Pitted rust is where you can still see the original metal but the rust has eaten into it. My advise, same as the other guy who advised using a wire brush. You can get all shapes and sizes to fit your needs. I use a 2 inch wheel in a small 9V drill. It worked extremely well. Note: by using an abrasive, chrome will not look the same, it will have a different shine, unless you really spend time downgrading the abrasive and polishing. Sometimes you can do a combination of Nevr-Dull and the abrasive method, so as to do as little wire brushing as possible. Also when done use the Nevr-Dull to coat the newly exposed metal or it’ll flash rust in a few days. Great for any unpainted metal.

Complete rust where the metal flakes off in your hand is obviously the worst kind. **Usually requires cutting out effected area, then either fiber-glassing or welding new metal as a replacement. I have done both. f gas regulations ireland Either is a tedious and frustrating job. Both are costly too, depending on how big the area is. If you can do the fiberglass, you will have better results as a DIYer (do-it-yourselfer) and small fixes are easy and cheap especially dealing with plastic fairings. Welding is always my last choice. Its not easy to do, and a shop will charge a bunch as most bikes have many aluminum parts which are very difficult to weld.

**Even if the metal is flaking off, sometimes if there is enough integrity left in the metal, and if its not a working part, you can buy Naval Jelly (Home Depot, Auto Parts) a pink, snot-like, acid that dissolves rust. It works pretty good if you are going to paint over it. #3 – for those of you with the newer nighthawk 750s, (91+) check out this page: – under MODIFICATIONS. I totally recommend the carb needle washer mod and the Tim Hodge mod. They are easy to do and cost less than 20 bucks. Both have significantly improved the overall performance of my bike. I can start the bike with the choke and after 20 seconds be on my way without that notorious "Honda hesitation," or 5 minute warm-up. The bike actually gets better gas mileage now. 165 before reserve. The above tips were sent to me by Steven Peto from New Jersey, owner of a 1993 Nighthawk 750.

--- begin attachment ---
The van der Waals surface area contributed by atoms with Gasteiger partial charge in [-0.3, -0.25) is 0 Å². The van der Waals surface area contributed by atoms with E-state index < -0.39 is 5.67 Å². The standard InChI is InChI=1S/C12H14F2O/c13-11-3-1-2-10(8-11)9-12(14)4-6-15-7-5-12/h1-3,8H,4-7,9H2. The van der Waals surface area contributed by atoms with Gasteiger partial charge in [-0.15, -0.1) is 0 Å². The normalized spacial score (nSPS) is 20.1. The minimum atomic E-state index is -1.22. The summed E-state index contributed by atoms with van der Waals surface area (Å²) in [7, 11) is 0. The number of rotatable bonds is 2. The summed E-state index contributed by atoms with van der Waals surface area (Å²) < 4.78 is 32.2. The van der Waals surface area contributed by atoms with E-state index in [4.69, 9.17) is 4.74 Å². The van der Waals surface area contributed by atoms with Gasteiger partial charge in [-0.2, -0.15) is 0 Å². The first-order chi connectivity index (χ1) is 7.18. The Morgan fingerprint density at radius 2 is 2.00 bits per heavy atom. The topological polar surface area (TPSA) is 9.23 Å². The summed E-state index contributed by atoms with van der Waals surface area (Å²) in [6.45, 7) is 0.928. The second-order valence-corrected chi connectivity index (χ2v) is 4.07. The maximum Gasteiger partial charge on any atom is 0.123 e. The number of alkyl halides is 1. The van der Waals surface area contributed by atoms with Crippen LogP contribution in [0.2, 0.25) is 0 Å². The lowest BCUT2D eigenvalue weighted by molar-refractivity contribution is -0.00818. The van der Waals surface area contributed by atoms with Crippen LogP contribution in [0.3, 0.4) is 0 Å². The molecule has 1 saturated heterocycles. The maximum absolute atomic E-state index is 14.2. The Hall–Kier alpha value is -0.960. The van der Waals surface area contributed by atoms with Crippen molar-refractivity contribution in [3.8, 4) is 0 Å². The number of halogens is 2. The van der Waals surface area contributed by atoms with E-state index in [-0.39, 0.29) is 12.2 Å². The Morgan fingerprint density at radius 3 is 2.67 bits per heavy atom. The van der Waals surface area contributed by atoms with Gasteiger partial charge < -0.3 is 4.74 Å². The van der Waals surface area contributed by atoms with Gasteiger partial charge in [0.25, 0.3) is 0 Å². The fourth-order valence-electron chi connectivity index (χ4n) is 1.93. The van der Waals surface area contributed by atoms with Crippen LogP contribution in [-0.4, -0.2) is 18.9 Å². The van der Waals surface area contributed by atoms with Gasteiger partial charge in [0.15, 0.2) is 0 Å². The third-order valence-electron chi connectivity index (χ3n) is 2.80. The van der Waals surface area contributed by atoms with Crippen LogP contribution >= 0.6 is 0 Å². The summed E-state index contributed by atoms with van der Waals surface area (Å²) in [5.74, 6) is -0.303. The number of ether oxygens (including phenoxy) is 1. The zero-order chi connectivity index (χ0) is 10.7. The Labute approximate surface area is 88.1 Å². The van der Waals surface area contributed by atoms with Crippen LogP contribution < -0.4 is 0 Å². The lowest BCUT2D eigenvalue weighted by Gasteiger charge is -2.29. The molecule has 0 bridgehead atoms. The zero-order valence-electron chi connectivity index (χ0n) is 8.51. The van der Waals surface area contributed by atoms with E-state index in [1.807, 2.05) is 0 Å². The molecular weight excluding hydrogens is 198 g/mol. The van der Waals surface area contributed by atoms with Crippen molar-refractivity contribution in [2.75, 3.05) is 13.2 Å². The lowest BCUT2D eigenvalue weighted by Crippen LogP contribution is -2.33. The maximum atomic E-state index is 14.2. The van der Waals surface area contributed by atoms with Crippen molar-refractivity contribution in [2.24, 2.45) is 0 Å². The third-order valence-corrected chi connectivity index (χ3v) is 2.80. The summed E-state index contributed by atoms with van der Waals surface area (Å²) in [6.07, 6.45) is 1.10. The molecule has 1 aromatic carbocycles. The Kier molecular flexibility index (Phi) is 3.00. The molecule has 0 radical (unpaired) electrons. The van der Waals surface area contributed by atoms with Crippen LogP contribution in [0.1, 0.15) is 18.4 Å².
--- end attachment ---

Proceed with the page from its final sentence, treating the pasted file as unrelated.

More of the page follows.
Before you give up on this excellent windscreen you might want to consider cutting it down. It’s easy to do especially if you have access to a band saw, but if you are careful, you can use other tools with a blade for cutting plastic. Here’s how: Sit on the bike and put your finger on it where visually it would be good for you… then, put some electrical tape across it, and ride for a while and move the tape up or down until it is where you want it….. keep in mind, you can cut more off, but you can’t glue it back on…. Then put several layers of masking tape on the top 5-6 inches (both sides).Use a kids compass, hooking the metal foot on the top and sliding it across making a pencil line on the masking tape. This gives the same curve across the top. The corners are done by eye, or use a 1/2 dollar coin. Take note of the angle of the edge as you will want to duplicate it later. Use a jig saw, router, rotozip, band saw or a hacksaw blade and cut it, on or off the bike (I cover the bike to keep the junk off it). Use a very fine toothed blade and go slow so the plastic doesn’t get hot and melt. If you don’t have the tools, or you are nervous about doing it, take it to your local plastics or cabinet shop. After cutting, sand the edges with some 80 grit sandpaper wrapped around a wooden block, then ride it for awhile. Repeat until it’s where you want it. Then use 150 grit to get out the 80 grit marks and then some 220 to remove the 150 marks. Try to match the original edge angle. grade 9 electricity module Jon 92 NH 750